AECT Comments on Sunset Staff Issue 8

AECT Comments on Sunset Staff Issue 8 Regarding the Title V Statutory Cap on Emissions

Download a PDF of this issue paper here.

Proposal and AECT Position

Developed from the Clean Air Act (CAA) Amendments of 1990, the Texas Title V operating permit program requires major stationary sources of emissions—such as electric generation facilities (EGFs)—to obtain an operating permit that lists all air quality regulatory requirements that apply to that source.

  • The Texas Commission on Environmental Quality (TCEQ) Title V program is supported solely by the Title V emissions fees paid by major sources, such as EGFs of AECT member companies. In accordance with the Texas Clean Air Act (TCAA), such fees are deposited in Fund 151, where they are commingled with all other clean air fees the TCEQ collects.

In its report, Sunset Staff made recommendation 8.1, which would give TCEQ the authority to increase the 4000 ton Title V emissions fees cap.

AECT is opposed to modifying the cap on Title V emissions.

(In-depth discussion, after the jump.)

Discussion

The recommendation is based on a belief that increasing the Title V emissions fees cap is the most equitable way to increase the Title V fees that are collected. AECT disagrees.

The suggestion stated in the discussion associated with this recommendation that increasing the Title V emissions fees cap is the most equitable way to increase the Title V fees that are collected is based on the presumption that the purpose of such fees is to be a surcharge or penalty for sites’ emissions.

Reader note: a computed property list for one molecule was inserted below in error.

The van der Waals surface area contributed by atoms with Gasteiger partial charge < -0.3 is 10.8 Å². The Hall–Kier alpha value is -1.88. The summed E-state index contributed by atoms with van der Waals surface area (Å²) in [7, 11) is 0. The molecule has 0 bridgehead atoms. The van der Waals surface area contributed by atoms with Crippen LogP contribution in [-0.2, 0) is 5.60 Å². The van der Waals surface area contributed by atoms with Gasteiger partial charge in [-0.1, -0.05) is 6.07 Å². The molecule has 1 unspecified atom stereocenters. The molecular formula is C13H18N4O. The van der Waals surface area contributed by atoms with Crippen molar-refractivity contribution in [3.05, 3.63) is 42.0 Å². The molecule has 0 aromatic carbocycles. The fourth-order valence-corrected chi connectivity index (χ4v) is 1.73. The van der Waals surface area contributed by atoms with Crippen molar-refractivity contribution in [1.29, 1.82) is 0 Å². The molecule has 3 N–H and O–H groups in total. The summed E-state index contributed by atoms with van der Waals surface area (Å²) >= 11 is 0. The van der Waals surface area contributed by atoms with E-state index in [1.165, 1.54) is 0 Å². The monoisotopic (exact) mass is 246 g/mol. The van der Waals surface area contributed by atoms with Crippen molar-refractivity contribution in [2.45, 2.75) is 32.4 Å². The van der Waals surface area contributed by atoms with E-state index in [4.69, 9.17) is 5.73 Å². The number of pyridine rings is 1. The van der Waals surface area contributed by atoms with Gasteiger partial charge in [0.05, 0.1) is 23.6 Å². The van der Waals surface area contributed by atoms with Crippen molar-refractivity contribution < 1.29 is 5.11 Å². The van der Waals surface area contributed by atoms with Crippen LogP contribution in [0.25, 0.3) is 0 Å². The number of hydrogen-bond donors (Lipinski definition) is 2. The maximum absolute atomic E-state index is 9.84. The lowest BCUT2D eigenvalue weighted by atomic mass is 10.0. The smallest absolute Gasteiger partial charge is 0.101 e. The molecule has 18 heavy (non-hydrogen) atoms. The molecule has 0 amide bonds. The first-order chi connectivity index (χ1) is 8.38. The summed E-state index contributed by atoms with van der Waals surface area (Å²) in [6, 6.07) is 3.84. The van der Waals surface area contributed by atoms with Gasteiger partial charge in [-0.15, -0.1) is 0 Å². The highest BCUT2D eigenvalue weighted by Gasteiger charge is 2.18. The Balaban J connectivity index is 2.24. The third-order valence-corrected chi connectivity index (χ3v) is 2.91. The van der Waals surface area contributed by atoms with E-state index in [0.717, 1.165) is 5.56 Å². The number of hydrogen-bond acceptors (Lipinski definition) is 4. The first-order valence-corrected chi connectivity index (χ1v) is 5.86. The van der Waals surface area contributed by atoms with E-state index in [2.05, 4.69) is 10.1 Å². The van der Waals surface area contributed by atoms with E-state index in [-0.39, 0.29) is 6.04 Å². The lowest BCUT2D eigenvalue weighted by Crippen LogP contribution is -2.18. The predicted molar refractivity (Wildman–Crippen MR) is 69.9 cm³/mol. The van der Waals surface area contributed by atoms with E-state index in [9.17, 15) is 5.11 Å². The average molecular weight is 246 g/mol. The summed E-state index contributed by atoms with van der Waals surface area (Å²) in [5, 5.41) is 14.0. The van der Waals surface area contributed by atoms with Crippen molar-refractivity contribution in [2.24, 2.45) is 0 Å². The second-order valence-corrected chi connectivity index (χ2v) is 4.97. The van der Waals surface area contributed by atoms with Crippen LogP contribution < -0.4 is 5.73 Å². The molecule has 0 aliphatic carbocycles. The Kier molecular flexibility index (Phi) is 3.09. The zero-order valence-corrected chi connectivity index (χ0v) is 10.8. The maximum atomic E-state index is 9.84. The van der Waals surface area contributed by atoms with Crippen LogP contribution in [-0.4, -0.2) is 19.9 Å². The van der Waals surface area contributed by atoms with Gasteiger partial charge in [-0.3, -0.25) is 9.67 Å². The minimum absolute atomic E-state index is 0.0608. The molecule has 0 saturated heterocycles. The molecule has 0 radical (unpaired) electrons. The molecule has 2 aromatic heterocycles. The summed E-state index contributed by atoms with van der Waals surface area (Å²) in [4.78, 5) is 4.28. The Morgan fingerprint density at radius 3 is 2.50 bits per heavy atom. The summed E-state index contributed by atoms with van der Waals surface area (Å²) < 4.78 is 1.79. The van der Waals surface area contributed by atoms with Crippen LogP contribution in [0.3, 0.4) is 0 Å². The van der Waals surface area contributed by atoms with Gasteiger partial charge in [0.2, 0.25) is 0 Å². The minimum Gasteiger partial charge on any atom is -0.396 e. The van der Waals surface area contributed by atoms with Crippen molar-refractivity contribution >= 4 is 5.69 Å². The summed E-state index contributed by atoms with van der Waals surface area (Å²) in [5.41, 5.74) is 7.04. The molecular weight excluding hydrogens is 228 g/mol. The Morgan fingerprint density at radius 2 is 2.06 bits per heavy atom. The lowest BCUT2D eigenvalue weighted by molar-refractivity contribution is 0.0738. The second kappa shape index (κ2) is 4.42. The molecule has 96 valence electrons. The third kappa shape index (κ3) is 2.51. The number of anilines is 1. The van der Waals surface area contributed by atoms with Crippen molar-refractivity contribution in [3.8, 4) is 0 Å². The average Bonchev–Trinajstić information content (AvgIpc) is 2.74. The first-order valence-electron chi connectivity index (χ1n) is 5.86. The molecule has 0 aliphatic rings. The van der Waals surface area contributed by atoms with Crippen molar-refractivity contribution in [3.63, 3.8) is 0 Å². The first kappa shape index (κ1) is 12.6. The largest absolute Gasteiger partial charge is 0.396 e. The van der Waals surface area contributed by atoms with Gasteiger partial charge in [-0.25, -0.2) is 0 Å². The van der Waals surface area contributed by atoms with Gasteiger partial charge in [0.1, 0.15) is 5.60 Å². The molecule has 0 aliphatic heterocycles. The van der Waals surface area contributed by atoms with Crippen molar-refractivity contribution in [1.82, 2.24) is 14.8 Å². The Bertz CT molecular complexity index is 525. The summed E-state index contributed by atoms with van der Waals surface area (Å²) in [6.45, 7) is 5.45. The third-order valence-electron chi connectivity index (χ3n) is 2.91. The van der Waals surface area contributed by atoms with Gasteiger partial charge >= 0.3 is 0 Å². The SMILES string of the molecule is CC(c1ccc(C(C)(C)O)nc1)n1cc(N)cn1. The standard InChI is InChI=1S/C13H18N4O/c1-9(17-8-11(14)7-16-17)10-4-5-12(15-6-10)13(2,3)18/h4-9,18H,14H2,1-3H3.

• That is not the purpose of Title V emissions fees. If it was, Congress would not have established the provision in the Federal Clean Air Act that provides for a 4,000 ton Title V emissions fees cap.
  • Instead, the sole purpose of Title V emissions fees is to fund the TCEQ’s Title V permitting program.
  • The existence of the Title V emissions fees cap is a recognition that it does not cost proportionally more for the TCEQ to implement the Title V permitting program for a site that emits more than the 4,000 tons cap than it does for a site that emits less than 4,000 tons.

TCEQ has the authority currently to adjust the fee assessment either by the consumer price index (CPI) or by rulemaking to cover the costs as directed by the CAA: “fees are to be used for the reasonable direct and indirect costs to develop and administer the Title V program.”

  • The fee was originally set at $25 by the 1990 Amendments.  The 1990 Amendments also provide for escalation of the fee annually based on the rate of change of Consumer Price Index (CPI).  The fee currently stands at $33.58 (FY 2011).  TCEQ held a workshop on December 10th to discuss the issue of the fund and announced they would be beginning a rulemaking to raise the cap to cover a fee shortfall that is purported to occur in FY 2012.
  • TCEQ staff said at this workshop that they had the authority to raise the fee and could take care of the fund shortfall without having to raise the 4000 ton Cap.

The majority of states have maintained the 4000 ton cap. Should Texas remove it, that would put it at a competitive disadvantage. The cap is not set so high so as to contain extreme costs, it is set where it is to contain the costs at a moderate level commensurate with covering the administrative tasks as laid out in the CAA – in other words, removing the cap will have a significant impact on electric generators in Texas.

Download a PDF of this issue paper here.

Advertisements
  1. No trackbacks yet.

Leave a Reply

Fill in your details below or click an icon to log in:

WordPress.com Logo

You are commenting using your WordPress.com account. Log Out / Change )

Twitter picture

You are commenting using your Twitter account. Log Out / Change )

Facebook photo

You are commenting using your Facebook account. Log Out / Change )

Google+ photo

You are commenting using your Google+ account. Log Out / Change )

Connecting to %s

%d bloggers like this: